unknownIf there is one lesson that has already been learned from the 2016 election, it is that the media does actually matter . . . just not in the way that we had hoped. There has been a pronounced and rising bias against Donald Trump in the media. Some of the negative stories can be laid at the candidate’s own feet for controversial statements and actions. However, it has taken me back how consistent and aggressive the anti-Trump coverage has been in the mainstream media. It is as if Trump was declared the sole exception to the cherished media neutrality rules in this country. However, there has been an interesting response from the public, which views the mainstream media as a critical part of the “establishment.” The more the media drumbeat the call to defeat Trump, the more the public seems to swing toward the candidate. At the end of this election, the media needs to seriously examine its conduct in coverages, including the many Wikileaks emails showing both bias and coordination in favor of the Clinton campaign. One start would be something that I have long advocated: the media must stop endorsing political candidates.

Media endorsements have long been problematic for me. Reporters and editors insist that they are honest brokers of the news and neutral in their treatment. They then come out and advocate for one to win — often with little surprise to readers given their past coverage. The media endorsement is based on a belief that the media is in a unique position to tell voters which is the best candidate. It is a conceit that undermines their credibility and fuels the type of bias that we have seen in this election.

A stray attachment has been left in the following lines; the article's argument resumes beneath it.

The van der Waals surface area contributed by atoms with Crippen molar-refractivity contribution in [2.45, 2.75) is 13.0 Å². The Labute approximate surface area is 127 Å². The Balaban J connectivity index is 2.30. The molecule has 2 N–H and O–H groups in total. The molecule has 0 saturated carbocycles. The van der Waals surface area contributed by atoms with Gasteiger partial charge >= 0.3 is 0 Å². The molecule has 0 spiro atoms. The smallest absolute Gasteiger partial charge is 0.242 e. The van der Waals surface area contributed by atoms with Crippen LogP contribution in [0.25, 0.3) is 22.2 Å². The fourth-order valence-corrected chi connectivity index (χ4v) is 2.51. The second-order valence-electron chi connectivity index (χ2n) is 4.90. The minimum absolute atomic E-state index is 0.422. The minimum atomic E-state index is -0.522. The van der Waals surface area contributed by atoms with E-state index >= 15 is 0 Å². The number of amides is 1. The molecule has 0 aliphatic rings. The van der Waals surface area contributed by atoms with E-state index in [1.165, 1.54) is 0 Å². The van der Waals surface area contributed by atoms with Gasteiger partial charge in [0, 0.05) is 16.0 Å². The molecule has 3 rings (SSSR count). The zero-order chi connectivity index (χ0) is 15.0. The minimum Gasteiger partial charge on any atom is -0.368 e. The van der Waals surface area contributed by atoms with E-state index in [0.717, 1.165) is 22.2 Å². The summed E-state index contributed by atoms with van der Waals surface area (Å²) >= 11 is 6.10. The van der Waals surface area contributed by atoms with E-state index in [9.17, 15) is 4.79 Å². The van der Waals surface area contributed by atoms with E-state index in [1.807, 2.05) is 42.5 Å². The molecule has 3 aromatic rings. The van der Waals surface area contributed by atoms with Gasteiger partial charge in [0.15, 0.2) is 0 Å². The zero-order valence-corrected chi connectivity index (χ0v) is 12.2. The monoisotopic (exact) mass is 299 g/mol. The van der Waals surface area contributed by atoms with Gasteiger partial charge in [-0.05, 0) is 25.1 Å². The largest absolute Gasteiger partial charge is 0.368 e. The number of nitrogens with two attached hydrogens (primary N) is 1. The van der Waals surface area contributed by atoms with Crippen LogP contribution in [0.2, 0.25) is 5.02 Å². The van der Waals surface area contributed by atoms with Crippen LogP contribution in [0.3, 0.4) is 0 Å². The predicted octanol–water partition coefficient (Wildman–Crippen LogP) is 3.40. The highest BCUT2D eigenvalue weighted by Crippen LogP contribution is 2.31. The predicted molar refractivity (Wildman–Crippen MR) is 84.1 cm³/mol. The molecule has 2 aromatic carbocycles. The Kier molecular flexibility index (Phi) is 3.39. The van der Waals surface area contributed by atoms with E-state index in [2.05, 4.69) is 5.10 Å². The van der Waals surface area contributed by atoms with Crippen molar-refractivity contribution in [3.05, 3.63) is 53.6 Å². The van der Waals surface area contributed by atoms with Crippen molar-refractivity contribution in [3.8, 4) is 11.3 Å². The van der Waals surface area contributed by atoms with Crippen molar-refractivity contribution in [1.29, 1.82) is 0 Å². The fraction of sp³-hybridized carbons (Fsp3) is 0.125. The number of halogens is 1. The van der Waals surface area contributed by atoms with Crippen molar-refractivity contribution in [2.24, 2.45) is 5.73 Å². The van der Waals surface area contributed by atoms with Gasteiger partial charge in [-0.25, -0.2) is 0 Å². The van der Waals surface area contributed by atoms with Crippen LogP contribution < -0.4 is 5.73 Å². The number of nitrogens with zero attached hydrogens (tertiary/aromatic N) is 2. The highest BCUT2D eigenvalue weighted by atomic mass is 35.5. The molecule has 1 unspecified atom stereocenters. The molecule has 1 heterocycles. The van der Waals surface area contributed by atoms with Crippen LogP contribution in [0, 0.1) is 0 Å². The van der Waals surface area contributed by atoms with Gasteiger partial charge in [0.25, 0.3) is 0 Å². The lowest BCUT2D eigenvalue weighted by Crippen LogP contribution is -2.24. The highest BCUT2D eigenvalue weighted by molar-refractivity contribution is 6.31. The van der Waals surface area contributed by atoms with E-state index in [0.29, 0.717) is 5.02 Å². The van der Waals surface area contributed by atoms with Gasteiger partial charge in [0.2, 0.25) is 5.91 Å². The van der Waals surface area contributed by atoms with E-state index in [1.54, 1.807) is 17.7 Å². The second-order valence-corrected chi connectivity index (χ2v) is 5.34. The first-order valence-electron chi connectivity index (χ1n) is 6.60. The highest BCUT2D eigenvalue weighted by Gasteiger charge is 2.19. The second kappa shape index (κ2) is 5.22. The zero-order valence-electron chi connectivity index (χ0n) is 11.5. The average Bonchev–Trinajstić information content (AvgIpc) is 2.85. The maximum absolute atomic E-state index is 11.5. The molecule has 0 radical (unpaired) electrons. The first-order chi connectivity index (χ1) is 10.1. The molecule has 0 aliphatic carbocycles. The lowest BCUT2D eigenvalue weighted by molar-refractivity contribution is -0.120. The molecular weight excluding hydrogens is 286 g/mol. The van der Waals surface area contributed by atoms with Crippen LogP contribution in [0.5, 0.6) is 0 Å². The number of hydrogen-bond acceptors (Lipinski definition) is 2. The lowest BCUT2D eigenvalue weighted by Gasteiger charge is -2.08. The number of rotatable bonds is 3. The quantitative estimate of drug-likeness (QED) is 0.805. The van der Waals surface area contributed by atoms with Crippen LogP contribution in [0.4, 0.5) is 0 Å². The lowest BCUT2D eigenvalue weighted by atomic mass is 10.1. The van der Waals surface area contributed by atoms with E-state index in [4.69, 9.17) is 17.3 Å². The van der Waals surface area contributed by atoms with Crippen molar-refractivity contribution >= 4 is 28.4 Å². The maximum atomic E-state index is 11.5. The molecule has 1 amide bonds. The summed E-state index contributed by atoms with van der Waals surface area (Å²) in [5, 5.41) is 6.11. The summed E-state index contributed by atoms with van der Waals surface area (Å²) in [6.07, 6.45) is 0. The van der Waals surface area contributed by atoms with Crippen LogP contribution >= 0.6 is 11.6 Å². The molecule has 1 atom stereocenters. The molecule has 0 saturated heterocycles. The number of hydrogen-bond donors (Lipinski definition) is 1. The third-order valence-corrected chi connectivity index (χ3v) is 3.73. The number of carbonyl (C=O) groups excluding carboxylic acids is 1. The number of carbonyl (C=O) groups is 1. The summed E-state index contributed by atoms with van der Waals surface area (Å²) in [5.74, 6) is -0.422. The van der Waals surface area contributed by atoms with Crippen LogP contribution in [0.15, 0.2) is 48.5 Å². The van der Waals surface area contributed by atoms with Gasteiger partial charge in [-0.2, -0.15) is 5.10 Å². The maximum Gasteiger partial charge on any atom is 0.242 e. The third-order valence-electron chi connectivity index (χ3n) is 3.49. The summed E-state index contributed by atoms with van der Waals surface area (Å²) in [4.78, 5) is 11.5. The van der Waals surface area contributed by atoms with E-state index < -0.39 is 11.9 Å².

This is not an indictment of all reporters. I write and work with journalists and the vast majority take serious efforts to maintain their objectivity even when they do not like a candidate like Trump. It can take a lot of effort with a candidate singling you out in a massive crowd for name calling and derision. Most do an incredible job in overcoming their natural feelings toward someone who is relentless in his attacks. Yet, Trump is right about the overwhelming tenor of coverage and the comparison of the coverage given Clinton.

Media endorsements blur what should be a bright-line rule of neutrality. The media should inform not direct the public. There has been too much of the latter in this election.